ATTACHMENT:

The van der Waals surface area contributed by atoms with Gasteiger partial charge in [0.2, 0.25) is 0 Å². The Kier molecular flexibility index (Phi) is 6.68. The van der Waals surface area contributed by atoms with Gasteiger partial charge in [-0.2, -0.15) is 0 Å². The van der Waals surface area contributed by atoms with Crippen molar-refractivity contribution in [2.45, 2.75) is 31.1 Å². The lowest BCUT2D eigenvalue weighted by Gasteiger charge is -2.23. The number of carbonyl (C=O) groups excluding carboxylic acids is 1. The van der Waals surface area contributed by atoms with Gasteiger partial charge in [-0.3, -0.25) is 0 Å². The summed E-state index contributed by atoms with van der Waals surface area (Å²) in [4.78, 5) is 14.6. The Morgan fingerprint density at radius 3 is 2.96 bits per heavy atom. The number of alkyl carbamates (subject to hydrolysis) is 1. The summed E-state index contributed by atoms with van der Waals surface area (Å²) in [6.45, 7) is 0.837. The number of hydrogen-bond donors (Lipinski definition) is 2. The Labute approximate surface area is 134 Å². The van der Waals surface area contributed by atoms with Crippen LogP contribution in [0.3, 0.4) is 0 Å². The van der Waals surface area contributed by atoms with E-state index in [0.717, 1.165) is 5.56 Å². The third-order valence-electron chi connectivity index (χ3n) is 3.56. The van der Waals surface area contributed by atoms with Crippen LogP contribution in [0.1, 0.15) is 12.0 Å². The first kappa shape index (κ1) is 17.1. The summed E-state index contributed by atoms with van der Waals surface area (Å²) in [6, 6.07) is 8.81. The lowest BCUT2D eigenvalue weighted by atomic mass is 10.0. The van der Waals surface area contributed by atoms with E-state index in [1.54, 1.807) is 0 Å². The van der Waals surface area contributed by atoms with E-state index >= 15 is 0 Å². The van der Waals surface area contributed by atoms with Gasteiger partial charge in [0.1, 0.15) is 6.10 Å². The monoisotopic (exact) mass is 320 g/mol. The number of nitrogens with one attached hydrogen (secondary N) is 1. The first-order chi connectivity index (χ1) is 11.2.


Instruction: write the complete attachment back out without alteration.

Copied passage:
The van der Waals surface area contributed by atoms with Gasteiger partial charge in [0.2, 0.25) is 0 Å². The Kier molecular flexibility index (Phi) is 6.68. The van der Waals surface area contributed by atoms with Gasteiger partial charge in [-0.2, -0.15) is 0 Å². The van der Waals surface area contributed by atoms with Crippen molar-refractivity contribution in [2.45, 2.75) is 31.1 Å². The lowest BCUT2D eigenvalue weighted by Gasteiger charge is -2.23. The number of carbonyl (C=O) groups excluding carboxylic acids is 1. The van der Waals surface area contributed by atoms with Gasteiger partial charge in [-0.3, -0.25) is 0 Å². The summed E-state index contributed by atoms with van der Waals surface area (Å²) in [4.78, 5) is 14.6. The Morgan fingerprint density at radius 3 is 2.96 bits per heavy atom. The number of alkyl carbamates (subject to hydrolysis) is 1. The summed E-state index contributed by atoms with van der Waals surface area (Å²) in [6.45, 7) is 0.837. The number of hydrogen-bond donors (Lipinski definition) is 2. The Labute approximate surface area is 134 Å². The van der Waals surface area contributed by atoms with Crippen LogP contribution in [0.3, 0.4) is 0 Å². The van der Waals surface area contributed by atoms with E-state index in [0.717, 1.165) is 5.56 Å². The third-order valence-electron chi connectivity index (χ3n) is 3.56. The van der Waals surface area contributed by atoms with Crippen LogP contribution in [0.1, 0.15) is 12.0 Å². The first kappa shape index (κ1) is 17.1. The summed E-state index contributed by atoms with van der Waals surface area (Å²) in [6, 6.07) is 8.81. The lowest BCUT2D eigenvalue weighted by atomic mass is 10.0. The van der Waals surface area contributed by atoms with E-state index in [1.54, 1.807) is 0 Å². The van der Waals surface area contributed by atoms with E-state index >= 15 is 0 Å². The van der Waals surface area contributed by atoms with Gasteiger partial charge in [0.1, 0.15) is 6.10 Å². The monoisotopic (exact) mass is 320 g/mol. The number of nitrogens with one attached hydrogen (secondary N) is 1. The first-order chi connectivity index (χ1) is 11.2.